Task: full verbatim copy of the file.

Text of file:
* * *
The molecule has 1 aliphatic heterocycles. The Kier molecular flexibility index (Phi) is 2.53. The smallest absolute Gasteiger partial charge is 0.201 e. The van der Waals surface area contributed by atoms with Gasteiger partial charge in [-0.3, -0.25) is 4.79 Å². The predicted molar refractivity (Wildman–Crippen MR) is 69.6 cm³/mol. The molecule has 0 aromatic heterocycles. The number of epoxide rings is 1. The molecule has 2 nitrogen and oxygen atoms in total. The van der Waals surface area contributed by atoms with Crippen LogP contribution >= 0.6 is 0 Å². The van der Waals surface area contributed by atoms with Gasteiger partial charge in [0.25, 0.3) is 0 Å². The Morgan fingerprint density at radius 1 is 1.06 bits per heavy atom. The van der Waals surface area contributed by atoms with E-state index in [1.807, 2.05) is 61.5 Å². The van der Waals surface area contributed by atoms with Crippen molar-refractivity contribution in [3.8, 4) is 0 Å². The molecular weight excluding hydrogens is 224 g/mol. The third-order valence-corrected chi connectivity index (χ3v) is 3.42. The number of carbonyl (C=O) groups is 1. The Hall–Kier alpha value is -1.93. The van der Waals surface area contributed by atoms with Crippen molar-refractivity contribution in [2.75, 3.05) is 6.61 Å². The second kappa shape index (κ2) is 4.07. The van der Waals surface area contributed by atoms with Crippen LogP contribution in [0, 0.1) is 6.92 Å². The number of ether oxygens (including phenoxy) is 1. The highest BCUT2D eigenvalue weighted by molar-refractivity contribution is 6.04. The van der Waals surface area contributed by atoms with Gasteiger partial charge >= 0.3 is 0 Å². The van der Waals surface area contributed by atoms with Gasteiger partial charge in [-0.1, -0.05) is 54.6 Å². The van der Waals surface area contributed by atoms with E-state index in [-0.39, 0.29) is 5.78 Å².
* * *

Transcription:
The molecule has 1 aliphatic heterocycles. The Kier molecular flexibility index (Phi) is 2.53. The smallest absolute Gasteiger partial charge is 0.201 e. The van der Waals surface area contributed by atoms with Gasteiger partial charge in [-0.3, -0.25) is 4.79 Å². The predicted molar refractivity (Wildman–Crippen MR) is 69.6 cm³/mol. The molecule has 0 aromatic heterocycles. The number of epoxide rings is 1. The molecule has 2 nitrogen and oxygen atoms in total. The van der Waals surface area contributed by atoms with Crippen LogP contribution >= 0.6 is 0 Å². The van der Waals surface area contributed by atoms with Gasteiger partial charge in [0.25, 0.3) is 0 Å². The Morgan fingerprint density at radius 1 is 1.06 bits per heavy atom. The van der Waals surface area contributed by atoms with E-state index in [1.807, 2.05) is 61.5 Å². The van der Waals surface area contributed by atoms with Crippen molar-refractivity contribution in [3.8, 4) is 0 Å². The molecular weight excluding hydrogens is 224 g/mol. The third-order valence-corrected chi connectivity index (χ3v) is 3.42. The number of carbonyl (C=O) groups is 1. The Hall–Kier alpha value is -1.93. The van der Waals surface area contributed by atoms with Crippen molar-refractivity contribution in [2.75, 3.05) is 6.61 Å². The second kappa shape index (κ2) is 4.07. The van der Waals surface area contributed by atoms with Crippen LogP contribution in [0, 0.1) is 6.92 Å². The number of ether oxygens (including phenoxy) is 1. The highest BCUT2D eigenvalue weighted by molar-refractivity contribution is 6.04. The van der Waals surface area contributed by atoms with Gasteiger partial charge >= 0.3 is 0 Å². The van der Waals surface area contributed by atoms with Gasteiger partial charge in [-0.1, -0.05) is 54.6 Å². The van der Waals surface area contributed by atoms with E-state index in [-0.39, 0.29) is 5.78 Å².